Today's Religious Education in Ethical Societies
Florence W. KlaberFrom Florence W. Klaber, "TODAY'S RELIGIOUS EDUCATION IN ETHICAL SOCIETIES," in Ethics as a Religion.
Let us consider our children and ask ourselves: What do we wish for them?
Knowing that tomorrow will bring greater insights, can we agree today on the following hopes for our Ethical child? That he:
If all these objectives are achieved, a self-reliant, mature person should develop who has gained the power to live life fully and appreciatively; who has achieved the inner strength to bear its frustrations and sorrows; who does not expect special favors for himself; who accepts his share in the common lot and continuously discovers resources and compensations from which he can draw ever-renewing strength.
If this is what we want for our child and of our religion, it is obvious that we need a broad, expansive education for him. No one area from the past or from the present will suffice for him. Nor can we neglect areas that may be full of enrichment for him. We must see that he is exposed to the wisdom of the ages. We have deep reverence for the ethical insights of the prophets and teachers of old. We want him to sit at their feet, but we do not want him to accept them unconditionally. We want him to think, to reason, to use the resources of his mind and his emotions. Therefore, we must give him a wide range from which he can draw his inspiration. Sometimes the material used is recognized by the world as religious; sometimes it is considered secular. To us everything is appropriate if it works towards the child's fulfillment.
But . . . religion begins in the home.
Before he is exposed to anything which the Ethical Society Children's Assembly has to offer him, he is exposed to his home, and it is in his home that he gets his early religion. Let there be no misunderstanding on that score. Sunday Assemblies will, in time, do their share to enrich and deepen the home experiences, to help the child make wider intellectual contacts, tap broader sources, and learn life in many ways. Through the Assembly he will then build his own religion. In childhood the attitudes, the beliefs, the actions of his parents, which at first fill the child's complete horizon and into which he has to weave his own life with all its desires and its mysterious frustrations; the love, the attention, the permissiveness, the authority of the home; and the attitude of the home towards religion — they build in him a positive religion or a negative attitude toward it. Later on, when friends of other faiths begin to question, where does he find security? In his home. Are father and mother in harmony with the world? Do they have a religion that seems good to them? Then it is good for him, too. Only as adolescence breaks the bonds, does he question. Then may come a number of strenuous years — often of extreme mysticism or atheism — until, with adulthood, religion is again stabilized according to the new adult's needs and development. We discover and grow together.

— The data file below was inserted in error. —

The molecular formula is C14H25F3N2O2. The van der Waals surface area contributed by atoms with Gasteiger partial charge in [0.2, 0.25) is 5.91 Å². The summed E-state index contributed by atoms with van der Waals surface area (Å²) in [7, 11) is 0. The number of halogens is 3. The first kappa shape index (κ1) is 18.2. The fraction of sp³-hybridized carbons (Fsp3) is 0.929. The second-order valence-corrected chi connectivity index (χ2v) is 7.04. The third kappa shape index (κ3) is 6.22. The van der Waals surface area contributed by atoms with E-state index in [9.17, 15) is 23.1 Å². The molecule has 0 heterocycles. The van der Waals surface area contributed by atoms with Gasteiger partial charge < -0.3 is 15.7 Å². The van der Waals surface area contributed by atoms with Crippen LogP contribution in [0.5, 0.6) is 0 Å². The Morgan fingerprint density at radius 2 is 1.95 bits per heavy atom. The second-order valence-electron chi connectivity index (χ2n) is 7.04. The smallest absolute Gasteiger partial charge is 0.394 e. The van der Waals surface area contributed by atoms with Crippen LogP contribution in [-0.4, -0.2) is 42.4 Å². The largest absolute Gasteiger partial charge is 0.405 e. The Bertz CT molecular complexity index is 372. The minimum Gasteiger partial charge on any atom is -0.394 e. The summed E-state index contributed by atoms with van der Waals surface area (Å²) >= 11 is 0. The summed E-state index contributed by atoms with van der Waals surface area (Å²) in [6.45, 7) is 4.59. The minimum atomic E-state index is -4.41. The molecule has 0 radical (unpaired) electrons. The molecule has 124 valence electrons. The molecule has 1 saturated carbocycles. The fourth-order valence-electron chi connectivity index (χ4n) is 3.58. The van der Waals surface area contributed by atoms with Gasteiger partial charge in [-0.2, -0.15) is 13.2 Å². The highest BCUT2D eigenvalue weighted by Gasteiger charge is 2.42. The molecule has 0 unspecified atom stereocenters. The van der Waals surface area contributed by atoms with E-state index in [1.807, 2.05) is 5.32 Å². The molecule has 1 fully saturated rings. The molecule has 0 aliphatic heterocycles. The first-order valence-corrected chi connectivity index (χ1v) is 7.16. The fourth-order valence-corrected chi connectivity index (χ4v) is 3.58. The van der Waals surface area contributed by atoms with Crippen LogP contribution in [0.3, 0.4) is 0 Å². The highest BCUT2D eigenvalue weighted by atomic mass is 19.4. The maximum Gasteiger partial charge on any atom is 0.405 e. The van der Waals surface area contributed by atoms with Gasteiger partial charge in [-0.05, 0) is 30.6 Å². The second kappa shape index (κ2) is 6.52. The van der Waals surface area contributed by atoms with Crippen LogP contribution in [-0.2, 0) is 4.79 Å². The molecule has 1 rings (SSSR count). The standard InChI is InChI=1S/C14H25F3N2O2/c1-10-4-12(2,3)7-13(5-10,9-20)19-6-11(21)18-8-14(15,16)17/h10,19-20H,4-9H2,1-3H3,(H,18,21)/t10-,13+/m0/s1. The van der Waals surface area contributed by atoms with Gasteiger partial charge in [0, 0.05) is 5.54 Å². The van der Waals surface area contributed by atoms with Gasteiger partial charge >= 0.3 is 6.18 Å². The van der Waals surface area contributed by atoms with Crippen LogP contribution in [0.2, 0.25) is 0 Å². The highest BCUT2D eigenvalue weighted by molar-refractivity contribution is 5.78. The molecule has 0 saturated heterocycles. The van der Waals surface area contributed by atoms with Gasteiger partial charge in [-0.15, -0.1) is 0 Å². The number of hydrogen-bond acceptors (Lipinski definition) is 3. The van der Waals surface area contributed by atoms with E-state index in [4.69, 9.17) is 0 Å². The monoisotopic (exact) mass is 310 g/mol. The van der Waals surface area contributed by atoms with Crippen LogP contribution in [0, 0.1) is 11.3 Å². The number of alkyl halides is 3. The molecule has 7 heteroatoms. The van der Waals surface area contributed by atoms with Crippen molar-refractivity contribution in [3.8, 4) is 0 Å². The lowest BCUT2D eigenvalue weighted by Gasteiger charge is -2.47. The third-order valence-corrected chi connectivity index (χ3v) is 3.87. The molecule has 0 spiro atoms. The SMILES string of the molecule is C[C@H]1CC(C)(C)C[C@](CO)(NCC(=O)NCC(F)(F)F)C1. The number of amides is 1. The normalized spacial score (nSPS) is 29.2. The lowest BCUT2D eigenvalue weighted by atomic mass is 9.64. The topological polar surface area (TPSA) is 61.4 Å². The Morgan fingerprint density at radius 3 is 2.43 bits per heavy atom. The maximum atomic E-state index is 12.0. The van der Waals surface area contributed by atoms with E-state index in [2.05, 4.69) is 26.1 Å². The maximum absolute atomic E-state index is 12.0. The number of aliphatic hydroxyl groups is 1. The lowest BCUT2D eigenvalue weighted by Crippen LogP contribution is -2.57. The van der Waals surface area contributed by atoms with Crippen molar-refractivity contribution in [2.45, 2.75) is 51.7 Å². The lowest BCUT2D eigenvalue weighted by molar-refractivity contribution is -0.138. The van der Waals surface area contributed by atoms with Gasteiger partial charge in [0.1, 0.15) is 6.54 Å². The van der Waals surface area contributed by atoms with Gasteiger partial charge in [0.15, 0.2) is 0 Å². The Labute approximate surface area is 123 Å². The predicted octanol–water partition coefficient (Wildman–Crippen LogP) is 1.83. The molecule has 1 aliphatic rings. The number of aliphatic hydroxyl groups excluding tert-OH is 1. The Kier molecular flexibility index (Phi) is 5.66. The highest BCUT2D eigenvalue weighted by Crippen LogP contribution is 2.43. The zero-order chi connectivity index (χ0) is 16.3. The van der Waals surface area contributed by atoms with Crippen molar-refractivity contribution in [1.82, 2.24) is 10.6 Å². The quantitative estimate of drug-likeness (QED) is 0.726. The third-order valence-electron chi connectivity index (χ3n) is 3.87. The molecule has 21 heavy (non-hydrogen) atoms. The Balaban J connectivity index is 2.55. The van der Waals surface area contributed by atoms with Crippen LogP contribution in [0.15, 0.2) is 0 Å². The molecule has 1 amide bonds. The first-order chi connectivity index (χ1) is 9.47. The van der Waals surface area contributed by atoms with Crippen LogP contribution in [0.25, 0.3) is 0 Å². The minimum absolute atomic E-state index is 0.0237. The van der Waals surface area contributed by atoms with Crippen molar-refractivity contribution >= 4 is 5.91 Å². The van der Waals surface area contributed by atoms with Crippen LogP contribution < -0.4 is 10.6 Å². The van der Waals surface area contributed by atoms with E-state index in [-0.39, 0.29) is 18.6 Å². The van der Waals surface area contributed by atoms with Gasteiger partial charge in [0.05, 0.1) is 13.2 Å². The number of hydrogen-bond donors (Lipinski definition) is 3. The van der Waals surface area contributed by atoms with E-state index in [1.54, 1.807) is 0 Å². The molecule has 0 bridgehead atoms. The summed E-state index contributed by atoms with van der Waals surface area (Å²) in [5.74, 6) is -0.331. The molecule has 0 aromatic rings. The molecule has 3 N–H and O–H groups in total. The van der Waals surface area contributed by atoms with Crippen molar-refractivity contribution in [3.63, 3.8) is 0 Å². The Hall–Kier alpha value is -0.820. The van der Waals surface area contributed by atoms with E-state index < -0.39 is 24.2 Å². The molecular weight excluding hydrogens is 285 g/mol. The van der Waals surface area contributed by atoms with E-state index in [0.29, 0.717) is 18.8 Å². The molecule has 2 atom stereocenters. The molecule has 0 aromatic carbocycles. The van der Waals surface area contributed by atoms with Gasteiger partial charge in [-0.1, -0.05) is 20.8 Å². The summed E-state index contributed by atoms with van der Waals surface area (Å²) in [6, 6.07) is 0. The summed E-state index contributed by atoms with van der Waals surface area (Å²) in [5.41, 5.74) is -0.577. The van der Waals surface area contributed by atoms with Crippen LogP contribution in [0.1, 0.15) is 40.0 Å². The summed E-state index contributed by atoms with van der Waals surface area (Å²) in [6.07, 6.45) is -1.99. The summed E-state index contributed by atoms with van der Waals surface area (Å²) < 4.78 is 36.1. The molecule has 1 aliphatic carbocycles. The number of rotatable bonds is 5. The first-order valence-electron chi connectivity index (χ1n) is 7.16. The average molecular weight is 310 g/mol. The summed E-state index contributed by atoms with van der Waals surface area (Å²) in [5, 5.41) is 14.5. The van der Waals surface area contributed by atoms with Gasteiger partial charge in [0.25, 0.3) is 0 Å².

The Children's Sunday Assembly of an Ethical Society assumes its role in a sense of dedication. Yet there is one thing that must be emphasized before its procedures are discussed. It cannot teach religion. One of the great differences between orthodox and liberal religions is this concept. Orthodox religion, which bases its teachings on a positive creed, says: "Religion must be taught; it cannot be discovered." Liberal religion takes the completely opposite position, and says': "Liberal religion cannot be taught. It must be discovered." It is of course the difference between the belief that the ultimate truth has already been revealed and the liberal-seeking point of view which feels that religion is born of ever new light. The possibilities of discovering this light we want to present to our children in as many forms as opportunity allows.
This document is part of a larger document, "Understanding Ethical Religion," edited by Howard B. Radest.
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